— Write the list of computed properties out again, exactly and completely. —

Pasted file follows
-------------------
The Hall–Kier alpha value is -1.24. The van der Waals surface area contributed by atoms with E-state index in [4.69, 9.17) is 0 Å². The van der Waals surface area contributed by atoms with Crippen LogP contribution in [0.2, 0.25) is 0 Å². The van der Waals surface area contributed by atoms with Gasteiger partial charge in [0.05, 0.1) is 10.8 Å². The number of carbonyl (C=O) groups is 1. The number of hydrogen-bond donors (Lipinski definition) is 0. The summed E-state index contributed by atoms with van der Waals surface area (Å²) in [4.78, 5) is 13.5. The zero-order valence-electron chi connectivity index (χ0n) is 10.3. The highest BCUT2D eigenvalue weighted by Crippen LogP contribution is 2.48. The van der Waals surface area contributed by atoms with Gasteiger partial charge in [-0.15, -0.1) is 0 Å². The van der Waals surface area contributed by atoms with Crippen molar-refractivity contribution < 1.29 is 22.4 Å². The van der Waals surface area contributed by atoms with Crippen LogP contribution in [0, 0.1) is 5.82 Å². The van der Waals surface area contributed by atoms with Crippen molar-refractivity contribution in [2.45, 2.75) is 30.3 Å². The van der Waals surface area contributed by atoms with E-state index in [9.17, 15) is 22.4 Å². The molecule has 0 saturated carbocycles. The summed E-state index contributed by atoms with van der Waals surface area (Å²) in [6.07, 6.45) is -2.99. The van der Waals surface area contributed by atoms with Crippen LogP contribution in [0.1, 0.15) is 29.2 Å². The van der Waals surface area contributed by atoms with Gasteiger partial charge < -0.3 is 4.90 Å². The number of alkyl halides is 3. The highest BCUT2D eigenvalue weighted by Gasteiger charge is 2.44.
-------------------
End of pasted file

The Hall–Kier alpha value is -1.24. The van der Waals surface area contributed by atoms with E-state index in [4.69, 9.17) is 0 Å². The van der Waals surface area contributed by atoms with Crippen LogP contribution in [0.2, 0.25) is 0 Å². The van der Waals surface area contributed by atoms with Gasteiger partial charge in [0.05, 0.1) is 10.8 Å². The number of carbonyl (C=O) groups is 1. The number of hydrogen-bond donors (Lipinski definition) is 0. The summed E-state index contributed by atoms with van der Waals surface area (Å²) in [4.78, 5) is 13.5. The zero-order valence-electron chi connectivity index (χ0n) is 10.3. The highest BCUT2D eigenvalue weighted by Crippen LogP contribution is 2.48. The van der Waals surface area contributed by atoms with Gasteiger partial charge in [-0.15, -0.1) is 0 Å². The van der Waals surface area contributed by atoms with Crippen molar-refractivity contribution < 1.29 is 22.4 Å². The van der Waals surface area contributed by atoms with Crippen LogP contribution in [0, 0.1) is 5.82 Å². The van der Waals surface area contributed by atoms with Crippen molar-refractivity contribution in [2.45, 2.75) is 30.3 Å². The van der Waals surface area contributed by atoms with E-state index in [9.17, 15) is 22.4 Å². The molecule has 0 saturated carbocycles. The summed E-state index contributed by atoms with van der Waals surface area (Å²) in [6.07, 6.45) is -2.99. The van der Waals surface area contributed by atoms with Crippen LogP contribution in [0.1, 0.15) is 29.2 Å². The van der Waals surface area contributed by atoms with Gasteiger partial charge < -0.3 is 4.90 Å². The number of alkyl halides is 3. The highest BCUT2D eigenvalue weighted by Gasteiger charge is 2.44.